Over the next 15 years or so, Ken spent a lot of time overseas each year after Carnival promoting steelband music in a very big way. He had shared stages with world renowned artistes such as Tito Puente, Nancy Wilson, Little Richard, Arturo Tappin, Andy Narell, Ralph Mc Donald, Lionel Hampton, Ella Fitzgerald, Duke and Mercer Ellington and Lou Rawls. He had performed to audiences for Queen Elizabeth II, presidents and prime ministers, and played in some of the most prestigious venues in the world including Carnegie Hall; Madison Square Garden; Apollo Theatre; and the Waldorf Astoria, New York; The Hollywood Bowl; and The Royal Albert Festival Hall, London, England. He had also lectured at the UWI, Yale, Harvard, Howard, Michigan and West Virginia universities and other educational institutions in the US.

During that time we never lost contact. He eventually cut back on his overseas travels and started spending more time at home and we saw more of each other either at shows where he played, in the panyard, playing at my birthday parties or just simply hanging out.

It was at one such hangout at The Harvard Club when Ken came to visit me, and with his usual exuberant self he said loudly, “Oh lord sister, so long I eh see yuh,” to which I replied, “Yes if you want to sangabranga your tail all over the place, what you expect?”

He burst out laughing then got excited and said, “Aye! Ah like that word! Sangabranga! Sangabranga!” he started to chant. He continued to use the word throughout the night, sometimes out of context, and when told so he said, “I know but I like it. Sangabranga! Sangabranga.” What can I say. I made up the word but it was made popular by Professor, and a number of speakers at his funeral service used it without knowing where it originated.

Another memorable encounter was two years ago, quite by accident when in Tobago, Natalie and I attended a show at which he was performing. Ken was so happy to see us, he insisted that we stay in Plymouth for J’Ouvert. It was the most fun all of us had had in years, with Ken in his element, hugging and kissing everyone, man, woman and child, and professing his love. Though we talked of doing it again, unfortunately we couldn’t get our schedules in sync. But whenever we met we thoroughly enjoyed those occasions. The only time I ever saw him angry or hurt was when large band Panorama results were announced.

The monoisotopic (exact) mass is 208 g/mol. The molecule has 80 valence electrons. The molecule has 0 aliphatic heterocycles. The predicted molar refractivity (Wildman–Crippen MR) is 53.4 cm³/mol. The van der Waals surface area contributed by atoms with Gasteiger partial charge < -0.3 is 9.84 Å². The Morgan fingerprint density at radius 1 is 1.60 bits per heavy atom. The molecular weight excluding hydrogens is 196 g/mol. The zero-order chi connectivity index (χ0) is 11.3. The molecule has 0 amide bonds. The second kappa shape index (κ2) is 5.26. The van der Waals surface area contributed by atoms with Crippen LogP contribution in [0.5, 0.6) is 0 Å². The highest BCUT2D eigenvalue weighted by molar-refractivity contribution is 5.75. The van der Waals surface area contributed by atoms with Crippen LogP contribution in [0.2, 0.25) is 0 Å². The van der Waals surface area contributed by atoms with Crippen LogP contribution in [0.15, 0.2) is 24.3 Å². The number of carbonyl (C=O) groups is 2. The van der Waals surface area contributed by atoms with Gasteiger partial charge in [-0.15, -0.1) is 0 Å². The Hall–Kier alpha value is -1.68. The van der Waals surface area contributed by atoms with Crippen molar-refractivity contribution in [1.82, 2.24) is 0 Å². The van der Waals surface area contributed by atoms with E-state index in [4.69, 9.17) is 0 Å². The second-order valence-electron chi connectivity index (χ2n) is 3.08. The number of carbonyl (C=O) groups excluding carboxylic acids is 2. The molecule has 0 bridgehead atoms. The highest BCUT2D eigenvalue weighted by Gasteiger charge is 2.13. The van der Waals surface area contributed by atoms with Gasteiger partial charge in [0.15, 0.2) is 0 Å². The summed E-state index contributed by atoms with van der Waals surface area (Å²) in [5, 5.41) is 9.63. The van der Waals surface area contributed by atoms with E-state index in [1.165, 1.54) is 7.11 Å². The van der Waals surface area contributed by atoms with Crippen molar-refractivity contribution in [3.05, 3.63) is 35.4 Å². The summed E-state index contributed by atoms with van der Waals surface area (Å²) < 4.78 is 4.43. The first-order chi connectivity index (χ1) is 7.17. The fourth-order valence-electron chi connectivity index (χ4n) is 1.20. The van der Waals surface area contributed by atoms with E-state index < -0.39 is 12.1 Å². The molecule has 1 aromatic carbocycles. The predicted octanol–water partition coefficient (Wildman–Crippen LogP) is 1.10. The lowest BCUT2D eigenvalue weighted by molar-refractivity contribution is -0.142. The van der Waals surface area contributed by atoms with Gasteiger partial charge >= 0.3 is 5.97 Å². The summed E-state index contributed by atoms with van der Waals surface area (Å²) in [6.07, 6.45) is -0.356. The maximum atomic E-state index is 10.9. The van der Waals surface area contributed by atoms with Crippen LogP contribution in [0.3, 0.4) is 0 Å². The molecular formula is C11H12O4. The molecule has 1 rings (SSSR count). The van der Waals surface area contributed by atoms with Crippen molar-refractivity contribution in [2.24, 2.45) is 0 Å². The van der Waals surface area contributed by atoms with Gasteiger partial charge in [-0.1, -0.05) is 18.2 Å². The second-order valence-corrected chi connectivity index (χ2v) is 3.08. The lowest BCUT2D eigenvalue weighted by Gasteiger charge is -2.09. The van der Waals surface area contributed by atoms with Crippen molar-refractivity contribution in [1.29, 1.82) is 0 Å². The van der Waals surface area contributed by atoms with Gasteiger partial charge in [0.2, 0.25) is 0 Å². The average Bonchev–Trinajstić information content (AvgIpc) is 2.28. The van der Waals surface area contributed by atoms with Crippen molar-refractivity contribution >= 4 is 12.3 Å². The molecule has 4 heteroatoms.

I remember when interviewing him for a TV show, Ken said to me God had to come down on earth and tell him that Fonclaire didn’t win Panorama in 1990 with his composition and arrangement of Pan By Storm. It was the first time I saw that look of sadness in his eyes. Then three years ago when he arranged Sweet 50 for Fonclaire in celebration of the steelband’s 50th anniversary, I remember him screaming on the phone to me during an interview after the results and Fonclaire had placed ninth. “Robbery! They wicked to me after all these years. The problem is I never went to school with those judges. They learnt theory but I learnt it the practical way. None of them represents TT like me. My degree came from God. They could rob me in Panorama but I go places they have not."

But I must conclude my story with a bit of happiness, in that new efforts are now being advanced to have that illusive doctor of letters degree conferred on the Professor posthumously by the University of Trinidad and Tobago, and it could come as soon as next month, if not, next year.


"‘Sangabranga’ Ken"